By Elizabeth Greenberg | NB Indy
An estimated 500 Newport Beach residents turned out at Bonita Canyon Sports Park on Tuesday to celebrate the annual National Night Out event, hosted by the Newport Beach Police Department.
A smaller National Night Out event was held simultaneously at Spyglass Hill Park.
The nationwide event allows police departments around the country to strengthen and better their relationship with the public. The main focus of the event was to educate the public on crime prevention and the many services provided by the police department.
“Here, we get along with our police so well, and we don’t have to interact a lot, so it’s good to get to interact with the public at this event and say, this is who we are, these are the services we provide, this is how you contact us, and we are here for you,” Officer Andi Querry, the event organizer, explained.
Mounted police horses, the K9 unit, bicycle patrol, motorcycle police, a SWAT tank and even a few reptiles joined police officers and volunteers as they shared information and free hamburgers with the public.
The friendly atmosphere enabled citizens to approach police officers and ask questions, as well as learn about crime prevention tactics from professionals.
Many branches of the police department came out of the shadows and presented themselves to the public. Some new and some rarely seen, all were eager to educate the public on what they do.
A new SWAT vehicle was a favorite at the event. The vehicle was less than a year old, and was a surprise to many Newport Beach residents. According to a SWAT officer, the team is only two years old and does not get called on often. However, they often aid other districts, and work closely with Irvine.
The Mounted Police Unit, comprised of two horses, greeted the public on Tuesday.
“The horses undergo intensive training to adapt them to urban neighborhoods, so they don’t get startled,” Officer Shawn Dugan said. The two horses, Levi and Itchy, are mainly utilized for crowd control, and had the most work this year on the Balboa Peninsula over the July 4 weekend.
Showing off their new bicycles, the new bike patrol had a booth and educated kids about bike safety while telling parents about their job.
“We can easily ride about 28 miles a day,” Officer Brandon Rodriguez said. “I really enjoy it, it’s tough, it keeps you in shape, but I enjoy it. The bikes are brand new, and really well built, and they can carry a lot of gear, plus we carry all our gear. So it’s a tough job, but I love it.”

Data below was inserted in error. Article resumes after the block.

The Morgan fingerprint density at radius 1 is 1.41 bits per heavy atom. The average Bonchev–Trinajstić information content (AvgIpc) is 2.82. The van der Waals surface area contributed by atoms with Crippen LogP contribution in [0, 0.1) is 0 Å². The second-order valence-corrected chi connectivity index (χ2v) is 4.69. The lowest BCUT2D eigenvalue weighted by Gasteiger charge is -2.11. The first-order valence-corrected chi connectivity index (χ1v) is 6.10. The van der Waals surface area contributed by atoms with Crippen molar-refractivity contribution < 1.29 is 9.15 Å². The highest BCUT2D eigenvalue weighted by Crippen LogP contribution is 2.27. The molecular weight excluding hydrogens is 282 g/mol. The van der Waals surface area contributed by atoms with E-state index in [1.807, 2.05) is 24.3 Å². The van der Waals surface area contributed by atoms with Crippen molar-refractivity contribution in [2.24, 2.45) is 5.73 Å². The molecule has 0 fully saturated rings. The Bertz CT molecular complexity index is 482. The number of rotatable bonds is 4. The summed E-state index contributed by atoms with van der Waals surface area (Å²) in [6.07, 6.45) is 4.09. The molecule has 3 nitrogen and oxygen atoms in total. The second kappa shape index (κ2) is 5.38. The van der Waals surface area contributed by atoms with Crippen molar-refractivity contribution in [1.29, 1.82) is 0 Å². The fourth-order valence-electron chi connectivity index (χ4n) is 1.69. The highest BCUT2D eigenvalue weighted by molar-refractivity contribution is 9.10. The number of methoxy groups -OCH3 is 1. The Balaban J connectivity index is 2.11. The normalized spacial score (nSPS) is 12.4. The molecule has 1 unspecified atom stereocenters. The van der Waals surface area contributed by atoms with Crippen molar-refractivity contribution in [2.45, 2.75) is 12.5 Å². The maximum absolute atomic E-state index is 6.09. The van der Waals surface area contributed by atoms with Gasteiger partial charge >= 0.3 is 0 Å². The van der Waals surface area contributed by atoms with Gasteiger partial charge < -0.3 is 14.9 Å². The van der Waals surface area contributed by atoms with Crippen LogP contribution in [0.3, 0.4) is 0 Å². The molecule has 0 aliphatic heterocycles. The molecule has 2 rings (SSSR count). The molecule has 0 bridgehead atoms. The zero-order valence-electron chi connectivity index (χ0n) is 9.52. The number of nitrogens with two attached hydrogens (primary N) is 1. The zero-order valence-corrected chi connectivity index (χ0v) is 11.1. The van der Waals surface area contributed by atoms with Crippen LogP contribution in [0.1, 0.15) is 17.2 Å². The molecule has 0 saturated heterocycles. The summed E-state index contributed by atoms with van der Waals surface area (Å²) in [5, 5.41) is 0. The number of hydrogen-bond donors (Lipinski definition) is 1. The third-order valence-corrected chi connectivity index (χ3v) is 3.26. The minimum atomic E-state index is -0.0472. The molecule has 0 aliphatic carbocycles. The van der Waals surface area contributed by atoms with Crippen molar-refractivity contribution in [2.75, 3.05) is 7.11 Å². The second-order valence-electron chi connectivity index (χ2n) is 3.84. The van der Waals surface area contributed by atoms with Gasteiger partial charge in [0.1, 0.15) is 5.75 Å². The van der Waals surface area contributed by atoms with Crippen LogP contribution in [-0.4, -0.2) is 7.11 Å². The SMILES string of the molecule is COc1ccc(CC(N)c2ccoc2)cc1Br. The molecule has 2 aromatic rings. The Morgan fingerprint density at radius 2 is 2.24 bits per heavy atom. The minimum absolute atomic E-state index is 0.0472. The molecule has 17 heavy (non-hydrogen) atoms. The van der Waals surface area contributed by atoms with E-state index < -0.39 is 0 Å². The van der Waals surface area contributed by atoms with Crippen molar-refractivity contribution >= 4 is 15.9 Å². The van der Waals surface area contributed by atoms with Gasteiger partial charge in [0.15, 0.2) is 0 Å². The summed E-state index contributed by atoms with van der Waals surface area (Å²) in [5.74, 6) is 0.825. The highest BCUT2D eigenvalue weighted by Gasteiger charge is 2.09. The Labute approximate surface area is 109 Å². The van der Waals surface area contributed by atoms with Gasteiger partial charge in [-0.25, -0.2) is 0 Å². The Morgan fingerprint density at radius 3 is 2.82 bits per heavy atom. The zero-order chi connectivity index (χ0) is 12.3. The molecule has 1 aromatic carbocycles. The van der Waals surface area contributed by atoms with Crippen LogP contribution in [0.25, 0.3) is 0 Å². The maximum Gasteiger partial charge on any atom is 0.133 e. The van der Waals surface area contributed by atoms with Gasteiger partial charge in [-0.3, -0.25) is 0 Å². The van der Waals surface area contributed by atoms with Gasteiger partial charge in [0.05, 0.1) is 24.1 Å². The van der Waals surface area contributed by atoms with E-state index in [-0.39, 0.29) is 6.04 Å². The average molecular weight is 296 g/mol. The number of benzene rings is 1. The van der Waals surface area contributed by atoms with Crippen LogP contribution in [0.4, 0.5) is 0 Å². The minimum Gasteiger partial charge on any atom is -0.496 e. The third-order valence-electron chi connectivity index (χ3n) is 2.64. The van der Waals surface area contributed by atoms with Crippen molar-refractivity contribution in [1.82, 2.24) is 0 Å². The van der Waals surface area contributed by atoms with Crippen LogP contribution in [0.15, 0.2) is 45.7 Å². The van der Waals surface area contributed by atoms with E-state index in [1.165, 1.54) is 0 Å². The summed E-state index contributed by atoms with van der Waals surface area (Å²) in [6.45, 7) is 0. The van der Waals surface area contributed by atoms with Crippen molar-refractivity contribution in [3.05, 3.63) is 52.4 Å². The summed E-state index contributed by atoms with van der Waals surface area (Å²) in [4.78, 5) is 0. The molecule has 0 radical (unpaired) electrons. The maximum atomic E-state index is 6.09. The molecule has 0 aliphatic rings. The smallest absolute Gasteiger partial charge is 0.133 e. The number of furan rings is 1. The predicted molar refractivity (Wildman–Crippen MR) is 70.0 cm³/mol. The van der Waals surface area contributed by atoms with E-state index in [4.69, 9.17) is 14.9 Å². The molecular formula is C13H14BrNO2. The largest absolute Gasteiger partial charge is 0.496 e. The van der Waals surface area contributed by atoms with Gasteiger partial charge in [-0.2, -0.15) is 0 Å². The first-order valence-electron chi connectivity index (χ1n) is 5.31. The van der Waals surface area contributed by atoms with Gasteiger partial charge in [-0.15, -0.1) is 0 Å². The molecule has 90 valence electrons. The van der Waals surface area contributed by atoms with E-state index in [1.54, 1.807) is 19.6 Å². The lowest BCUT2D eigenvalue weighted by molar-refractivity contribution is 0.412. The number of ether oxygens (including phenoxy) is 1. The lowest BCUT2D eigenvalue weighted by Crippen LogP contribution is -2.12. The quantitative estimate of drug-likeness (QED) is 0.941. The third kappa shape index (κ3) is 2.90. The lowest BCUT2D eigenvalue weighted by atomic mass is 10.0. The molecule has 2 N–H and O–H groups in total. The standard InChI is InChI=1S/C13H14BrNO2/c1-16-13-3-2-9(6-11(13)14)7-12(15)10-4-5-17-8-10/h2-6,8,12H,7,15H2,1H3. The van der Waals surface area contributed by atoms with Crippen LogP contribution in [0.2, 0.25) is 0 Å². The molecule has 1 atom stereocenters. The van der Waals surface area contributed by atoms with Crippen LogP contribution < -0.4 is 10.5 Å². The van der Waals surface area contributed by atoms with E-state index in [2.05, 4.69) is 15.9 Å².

The K9 unit brought a couple of police dogs out for the public to meet, while Animal Control partnered with Reptile Rescue, an organization that rehabilitates or relocates injured or out of place animals. They brought with them tortoises, snakes, legless lizards, spiders, and lizards for children and adult to pet or view. Reptile Rescue deals will all types of reptiles, but mainly with pets that were released into the wild.
Activities for children included face painting, balloon animals, and games that encouraged children to form comfortable relationships with the police force. Kids could also create sun catchers with little notes to their parents or grandparents to remind them to lock doors and windows or turn their alarm system on.
“At this event I’m really trying to get the messages out to the parents, but the best way to do that is through kids,” Officer Querry admitted. “If you tell a kid to do something, like lock the car doors or roll up the windows, and their parents forget to do it later, then that kid is not going to shy away from telling their parents about it. By getting the kids involved and educating them, I can make sure to get the adults here too, and have the kids keep an eye on their parents.”
Spyglass Night Out
The residents of the Spyglass Hill community held their own National Night Out event at Spyglass Hill Park.
This community picnic was organized by the Neighborhood Watch Program in conjunction with the Newport Beach Police Department.
“We started this three years ago,” said Therese Loutherback, the event committee chair. “We wanted an event where people could meet and greet, get to know each other, and help each other out to prevent crime—pick up newspapers, report suspicious people. So many residents are doing that now, it’s been quite successful. The picnic has gotten bigger every year—we had over 250 people attend, which is the most we’ve ever had. We also had 20 sponsors, so we could offer free hamburgers and free ice cream to everyone.”
In addition to the food, there were sponsor booths and activities for kids, Officer Kyle Cammak from the Newport Beach Police Department answered questions and gave advice. Mayor Ed Selich and City Manager Dave Kiff both attended the event.